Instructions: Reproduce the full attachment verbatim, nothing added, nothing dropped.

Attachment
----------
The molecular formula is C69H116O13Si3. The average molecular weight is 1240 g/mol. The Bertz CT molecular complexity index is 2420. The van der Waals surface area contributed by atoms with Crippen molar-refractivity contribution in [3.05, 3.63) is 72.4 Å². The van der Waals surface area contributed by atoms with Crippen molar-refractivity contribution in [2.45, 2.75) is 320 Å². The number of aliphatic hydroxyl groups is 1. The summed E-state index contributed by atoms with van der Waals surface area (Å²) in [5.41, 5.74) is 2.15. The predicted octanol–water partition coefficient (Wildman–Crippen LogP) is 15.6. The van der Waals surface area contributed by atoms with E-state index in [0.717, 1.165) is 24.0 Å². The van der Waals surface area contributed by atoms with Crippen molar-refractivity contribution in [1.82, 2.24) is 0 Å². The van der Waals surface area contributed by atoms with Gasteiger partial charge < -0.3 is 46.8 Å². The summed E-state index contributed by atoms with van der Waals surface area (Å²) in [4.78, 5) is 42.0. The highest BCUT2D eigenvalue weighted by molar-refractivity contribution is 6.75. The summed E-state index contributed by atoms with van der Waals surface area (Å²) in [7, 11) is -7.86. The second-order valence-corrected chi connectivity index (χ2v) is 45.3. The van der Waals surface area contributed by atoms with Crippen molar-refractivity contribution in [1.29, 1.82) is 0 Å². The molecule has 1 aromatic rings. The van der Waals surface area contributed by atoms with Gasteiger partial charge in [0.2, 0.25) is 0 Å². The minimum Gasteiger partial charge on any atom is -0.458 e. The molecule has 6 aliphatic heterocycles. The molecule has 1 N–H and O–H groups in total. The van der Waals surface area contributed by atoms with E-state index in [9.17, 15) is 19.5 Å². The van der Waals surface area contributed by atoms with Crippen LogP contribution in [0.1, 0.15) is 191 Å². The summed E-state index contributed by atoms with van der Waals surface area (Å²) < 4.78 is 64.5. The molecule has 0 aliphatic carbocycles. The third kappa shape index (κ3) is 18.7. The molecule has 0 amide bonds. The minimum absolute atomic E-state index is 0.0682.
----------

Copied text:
The molecular formula is C69H116O13Si3. The average molecular weight is 1240 g/mol. The Bertz CT molecular complexity index is 2420. The van der Waals surface area contributed by atoms with Crippen molar-refractivity contribution in [3.05, 3.63) is 72.4 Å². The van der Waals surface area contributed by atoms with Crippen molar-refractivity contribution in [2.45, 2.75) is 320 Å². The number of aliphatic hydroxyl groups is 1. The summed E-state index contributed by atoms with van der Waals surface area (Å²) in [5.41, 5.74) is 2.15. The predicted octanol–water partition coefficient (Wildman–Crippen LogP) is 15.6. The van der Waals surface area contributed by atoms with E-state index in [0.717, 1.165) is 24.0 Å². The van der Waals surface area contributed by atoms with Crippen molar-refractivity contribution in [1.82, 2.24) is 0 Å². The van der Waals surface area contributed by atoms with Gasteiger partial charge < -0.3 is 46.8 Å². The summed E-state index contributed by atoms with van der Waals surface area (Å²) in [4.78, 5) is 42.0. The highest BCUT2D eigenvalue weighted by molar-refractivity contribution is 6.75. The summed E-state index contributed by atoms with van der Waals surface area (Å²) in [7, 11) is -7.86. The second-order valence-corrected chi connectivity index (χ2v) is 45.3. The van der Waals surface area contributed by atoms with Crippen molar-refractivity contribution in [1.29, 1.82) is 0 Å². The molecule has 1 aromatic rings. The van der Waals surface area contributed by atoms with Gasteiger partial charge in [0.2, 0.25) is 0 Å². The minimum Gasteiger partial charge on any atom is -0.458 e. The molecule has 6 aliphatic heterocycles. The molecule has 1 N–H and O–H groups in total. The van der Waals surface area contributed by atoms with E-state index in [9.17, 15) is 19.5 Å². The van der Waals surface area contributed by atoms with Crippen LogP contribution in [0.1, 0.15) is 191 Å². The summed E-state index contributed by atoms with van der Waals surface area (Å²) < 4.78 is 64.5. The molecule has 0 aliphatic carbocycles. The third kappa shape index (κ3) is 18.7. The molecule has 0 amide bonds. The minimum absolute atomic E-state index is 0.0682.